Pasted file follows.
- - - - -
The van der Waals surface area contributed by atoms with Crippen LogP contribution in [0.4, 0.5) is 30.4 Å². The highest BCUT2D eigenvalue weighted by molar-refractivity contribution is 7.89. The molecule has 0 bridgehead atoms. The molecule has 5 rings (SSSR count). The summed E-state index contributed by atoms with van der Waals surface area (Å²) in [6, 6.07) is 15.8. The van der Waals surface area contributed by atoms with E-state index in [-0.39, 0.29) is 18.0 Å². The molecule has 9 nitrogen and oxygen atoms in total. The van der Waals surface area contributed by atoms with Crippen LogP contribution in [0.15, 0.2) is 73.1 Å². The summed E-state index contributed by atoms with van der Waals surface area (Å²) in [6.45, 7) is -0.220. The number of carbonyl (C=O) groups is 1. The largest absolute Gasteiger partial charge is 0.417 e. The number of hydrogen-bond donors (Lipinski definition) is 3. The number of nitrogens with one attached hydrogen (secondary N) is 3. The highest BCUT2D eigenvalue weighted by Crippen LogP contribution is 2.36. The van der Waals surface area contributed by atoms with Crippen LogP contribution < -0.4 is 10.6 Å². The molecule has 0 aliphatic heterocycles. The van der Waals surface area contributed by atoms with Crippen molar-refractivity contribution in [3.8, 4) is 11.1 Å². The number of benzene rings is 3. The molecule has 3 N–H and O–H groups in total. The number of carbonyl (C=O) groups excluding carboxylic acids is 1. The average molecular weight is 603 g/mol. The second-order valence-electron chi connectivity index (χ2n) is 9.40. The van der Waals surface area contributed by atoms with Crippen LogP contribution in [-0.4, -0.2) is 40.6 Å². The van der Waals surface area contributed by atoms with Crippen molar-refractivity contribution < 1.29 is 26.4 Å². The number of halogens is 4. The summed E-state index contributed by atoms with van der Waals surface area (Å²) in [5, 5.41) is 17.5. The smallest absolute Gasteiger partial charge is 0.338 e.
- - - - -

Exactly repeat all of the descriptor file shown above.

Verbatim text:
The van der Waals surface area contributed by atoms with Crippen LogP contribution in [0.4, 0.5) is 30.4 Å². The highest BCUT2D eigenvalue weighted by molar-refractivity contribution is 7.89. The molecule has 0 bridgehead atoms. The molecule has 5 rings (SSSR count). The summed E-state index contributed by atoms with van der Waals surface area (Å²) in [6, 6.07) is 15.8. The van der Waals surface area contributed by atoms with E-state index in [-0.39, 0.29) is 18.0 Å². The molecule has 9 nitrogen and oxygen atoms in total. The van der Waals surface area contributed by atoms with Crippen LogP contribution in [0.15, 0.2) is 73.1 Å². The summed E-state index contributed by atoms with van der Waals surface area (Å²) in [6.45, 7) is -0.220. The number of carbonyl (C=O) groups is 1. The largest absolute Gasteiger partial charge is 0.417 e. The number of hydrogen-bond donors (Lipinski definition) is 3. The number of nitrogens with one attached hydrogen (secondary N) is 3. The highest BCUT2D eigenvalue weighted by Crippen LogP contribution is 2.36. The van der Waals surface area contributed by atoms with Crippen LogP contribution < -0.4 is 10.6 Å². The molecule has 0 aliphatic heterocycles. The van der Waals surface area contributed by atoms with Crippen molar-refractivity contribution in [3.8, 4) is 11.1 Å². The number of benzene rings is 3. The molecule has 3 N–H and O–H groups in total. The number of carbonyl (C=O) groups excluding carboxylic acids is 1. The average molecular weight is 603 g/mol. The second-order valence-electron chi connectivity index (χ2n) is 9.40. The van der Waals surface area contributed by atoms with Crippen LogP contribution in [-0.4, -0.2) is 40.6 Å². The van der Waals surface area contributed by atoms with Crippen molar-refractivity contribution < 1.29 is 26.4 Å². The number of halogens is 4. The summed E-state index contributed by atoms with van der Waals surface area (Å²) in [5, 5.41) is 17.5. The smallest absolute Gasteiger partial charge is 0.338 e.